The curious story of Sany and China’s booming inner provinces | FT Alphaville

The curious story of Sany and China’s booming inner provinces

Sany is China’s biggest machinery company, and it’s confirmed today that it will be cutting jobs from its local workforce. We’re not sure exactly how many, yet — but even a small figure would seem a bit of a blow to one of the key bullish narratives out of China this year.

In January, Sany made waves by buying Putzmeister, a German “Mittelstand” company that makes concrete pumps, for an enterprise value of €525m. It was one of the biggest Chinese purchases of this sort of German manufacturer.

Sany’s chairman is mainland China’s richest man, according to this Xinhua report. Just a couple of days ago the company was cited as an example of success in this curious (and slightly wry, we suspect) Bloomberg story* about how its home town, the interior city of Changsha in Hunan province, is “Not Held Back by China’s Slowdown”:

With the central cities leading the nation’s recovery, local machinery makers Sany and Zoomlion Heavy Industry Science & Technology Co. (1157), also based in Changsha, are set to benefit, said Zhang Wenxian, a Hong Kong-based analyst with Haitong International Research Ltd., an arm of Haitong Securities.

Hunan is one of the provinces in China’s central region where growth has been extremely rapid of late — a fact highlighted by China bulls.

There are more curious lines in this Bloomberg report, even without the news of Sany cutting jobs.

For example, it talks about young career-minded Chinese relocating to Changsha for its better lifestyle and lower cost of living. But it also describes another way that buyers are being found for the city’s rapidly-appearing new apartments: simply knocking down old dwellings, whether the residents like it or not: employees and owners of a hotel are described as staging a sit-in among the rubble of the half-destroyed building.

Which is all helpful for those in real estate sales:

The razing of residential blocks is helping 45-year-old property speculator Peng Canhui weather the national real-estate downturn. He’s sold 15 units so far in 2012 at an average of about 6,000 yuan per square meter.

“Most of the buyers are in urgent need of a new home as their old one is being destroyed,” he said, sipping green tea at his friend’s real estate office.

And then there’s the air conditioning company that says it plans to complete the world’s tallest building by January 2013:

“I don’t believe it,” said farmer Chen Jinliang, 50, tending his cows on the site. “They’ve been talking about building a new road near the village for years. How can the world’s tallest building be built so quickly?”

Just a few days before that, Sany’s president, Tang Xiuguo, said he wanted to use the Putzmeister acquisition to double the company’s proportion of revenue from customers outside China to 20 per cent within five years.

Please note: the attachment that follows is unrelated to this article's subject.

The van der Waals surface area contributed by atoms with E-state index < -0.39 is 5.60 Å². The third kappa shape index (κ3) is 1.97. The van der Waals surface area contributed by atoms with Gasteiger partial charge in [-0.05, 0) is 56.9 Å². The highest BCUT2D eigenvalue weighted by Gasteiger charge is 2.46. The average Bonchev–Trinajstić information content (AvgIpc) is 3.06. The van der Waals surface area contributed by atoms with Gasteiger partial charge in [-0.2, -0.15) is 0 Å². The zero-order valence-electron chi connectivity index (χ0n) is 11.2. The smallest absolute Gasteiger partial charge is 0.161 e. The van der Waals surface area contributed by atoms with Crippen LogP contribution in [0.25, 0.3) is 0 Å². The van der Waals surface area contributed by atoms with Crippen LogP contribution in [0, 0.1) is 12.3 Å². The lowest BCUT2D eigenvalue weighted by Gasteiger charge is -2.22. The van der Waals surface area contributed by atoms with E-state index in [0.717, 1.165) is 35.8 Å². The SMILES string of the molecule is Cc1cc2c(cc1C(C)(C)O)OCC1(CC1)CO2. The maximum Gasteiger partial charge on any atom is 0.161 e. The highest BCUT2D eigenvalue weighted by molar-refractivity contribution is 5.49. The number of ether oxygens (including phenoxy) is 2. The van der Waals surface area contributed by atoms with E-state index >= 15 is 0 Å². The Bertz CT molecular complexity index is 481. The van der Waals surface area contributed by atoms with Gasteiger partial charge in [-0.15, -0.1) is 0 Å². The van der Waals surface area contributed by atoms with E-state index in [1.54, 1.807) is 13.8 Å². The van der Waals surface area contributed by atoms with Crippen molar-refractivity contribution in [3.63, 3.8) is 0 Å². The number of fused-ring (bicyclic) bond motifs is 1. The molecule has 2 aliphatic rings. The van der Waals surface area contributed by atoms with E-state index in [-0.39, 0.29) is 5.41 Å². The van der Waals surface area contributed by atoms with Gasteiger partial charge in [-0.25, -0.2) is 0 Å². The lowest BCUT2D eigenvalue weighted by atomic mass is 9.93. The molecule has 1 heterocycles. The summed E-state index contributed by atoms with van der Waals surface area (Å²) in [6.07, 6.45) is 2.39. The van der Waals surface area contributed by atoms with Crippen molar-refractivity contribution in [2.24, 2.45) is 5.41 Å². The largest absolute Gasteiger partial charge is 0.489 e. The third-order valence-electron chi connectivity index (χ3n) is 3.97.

And no wonder. Around the same time, China’s Global Times (citing Reuters) reported that the company’s planned Hong Kong IPO may be delayed if poor market conditions continue. The same story also says Sany had reportedly cut back the scale of the IPO from $3.3bn to $2bn.

Back to Changsha and Hunan: another well-known local company is Zoomlion, which makes construction machinery. The FT’s Paul J Davies last month wrote about concerns around Zoomlion’s reliance on vendor financing for sales. Zoomlion pointed out that vendor financing is common in the sector, including US company Caterpillar, and that it had risk control systems and transparency around its financing.

The FT story continues:

However, some fear that buyers of its concrete mixing machines are doubling up on their debt by using new machines as collateral for further loans. The concrete mixing companies are then selling their ready mixed concrete on credit to cash-strapped property developers.

Analysts at Jefferies in Hong Kong, who went to Jiangsu province to study the concrete market in April, say that more than half of the concrete machines sold in the first quarter by Zoomlion had not even been switched on. Customers were putting the machines in storage and only wanted them to generate cash that they need to pay salaries, electricity bills and buy raw materials.

Update: The report on Sany’s job cuts is now published and worth a read. Particularly this part which suggests the concerns about financing are not limited to Zoomlion:

Sales of construction machines in China in 2011 accounted for more than a third of the world market for such products of $110bn, according to Off-Highway Research, a London consultancy.

David Phillips, managing director of Off-Highway, said a particular problem for companies such as Sany had been their policies on selling machines on generous credit terms, as a result of which the machinery makers have been building up large debts.

And this:

“Lay-offs [in China’s machinery industry] have never happened in the last 10 years, even during the downcycles in 2005 and 2008” said Victoria Li, analyst at Barclays. “Definitely this downcycle is much more tougher than before.”

This could be a big moment in the China growth trajectory.

*Big hat tip to reader Kris.

Related links:
Concrete at the core of China bubble fears – FT
Check out the blistering growth of China’s inner provinces – Business Insider
Mao College Town Booms Signaling Offset to Slowdown in China – Bloomberg